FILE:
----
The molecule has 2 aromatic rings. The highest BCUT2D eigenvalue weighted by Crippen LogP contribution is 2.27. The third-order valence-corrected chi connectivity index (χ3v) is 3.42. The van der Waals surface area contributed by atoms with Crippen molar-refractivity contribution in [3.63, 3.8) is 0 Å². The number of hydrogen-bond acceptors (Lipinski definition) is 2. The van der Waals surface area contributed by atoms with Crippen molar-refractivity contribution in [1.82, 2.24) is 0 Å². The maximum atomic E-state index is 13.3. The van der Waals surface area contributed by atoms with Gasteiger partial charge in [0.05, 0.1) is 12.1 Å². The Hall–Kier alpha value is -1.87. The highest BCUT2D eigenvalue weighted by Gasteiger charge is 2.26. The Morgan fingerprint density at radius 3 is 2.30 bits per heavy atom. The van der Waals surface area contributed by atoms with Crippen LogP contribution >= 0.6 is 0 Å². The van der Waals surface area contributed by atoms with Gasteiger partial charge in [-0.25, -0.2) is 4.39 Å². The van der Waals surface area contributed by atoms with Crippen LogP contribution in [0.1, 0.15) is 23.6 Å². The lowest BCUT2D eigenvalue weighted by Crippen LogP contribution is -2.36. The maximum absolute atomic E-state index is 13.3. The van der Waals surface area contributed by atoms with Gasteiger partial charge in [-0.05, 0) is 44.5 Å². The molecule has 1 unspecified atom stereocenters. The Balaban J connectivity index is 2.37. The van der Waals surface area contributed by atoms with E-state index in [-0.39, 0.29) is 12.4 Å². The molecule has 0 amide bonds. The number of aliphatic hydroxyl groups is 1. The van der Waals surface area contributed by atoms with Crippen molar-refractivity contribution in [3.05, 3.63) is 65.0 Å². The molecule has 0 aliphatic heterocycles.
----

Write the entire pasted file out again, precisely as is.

The molecule has 2 aromatic rings. The highest BCUT2D eigenvalue weighted by Crippen LogP contribution is 2.27. The third-order valence-corrected chi connectivity index (χ3v) is 3.42. The van der Waals surface area contributed by atoms with Crippen molar-refractivity contribution in [3.63, 3.8) is 0 Å². The number of hydrogen-bond acceptors (Lipinski definition) is 2. The van der Waals surface area contributed by atoms with Crippen molar-refractivity contribution in [1.82, 2.24) is 0 Å². The maximum atomic E-state index is 13.3. The van der Waals surface area contributed by atoms with Gasteiger partial charge in [0.05, 0.1) is 12.1 Å². The Hall–Kier alpha value is -1.87. The highest BCUT2D eigenvalue weighted by Gasteiger charge is 2.26. The Morgan fingerprint density at radius 3 is 2.30 bits per heavy atom. The van der Waals surface area contributed by atoms with Crippen LogP contribution >= 0.6 is 0 Å². The van der Waals surface area contributed by atoms with Gasteiger partial charge in [-0.25, -0.2) is 4.39 Å². The van der Waals surface area contributed by atoms with Crippen LogP contribution in [0.1, 0.15) is 23.6 Å². The lowest BCUT2D eigenvalue weighted by Crippen LogP contribution is -2.36. The maximum absolute atomic E-state index is 13.3. The van der Waals surface area contributed by atoms with Gasteiger partial charge in [-0.05, 0) is 44.5 Å². The molecule has 1 unspecified atom stereocenters. The Balaban J connectivity index is 2.37. The van der Waals surface area contributed by atoms with E-state index in [-0.39, 0.29) is 12.4 Å². The molecule has 0 amide bonds. The number of aliphatic hydroxyl groups is 1. The van der Waals surface area contributed by atoms with Crippen molar-refractivity contribution in [3.05, 3.63) is 65.0 Å². The molecule has 0 aliphatic heterocycles.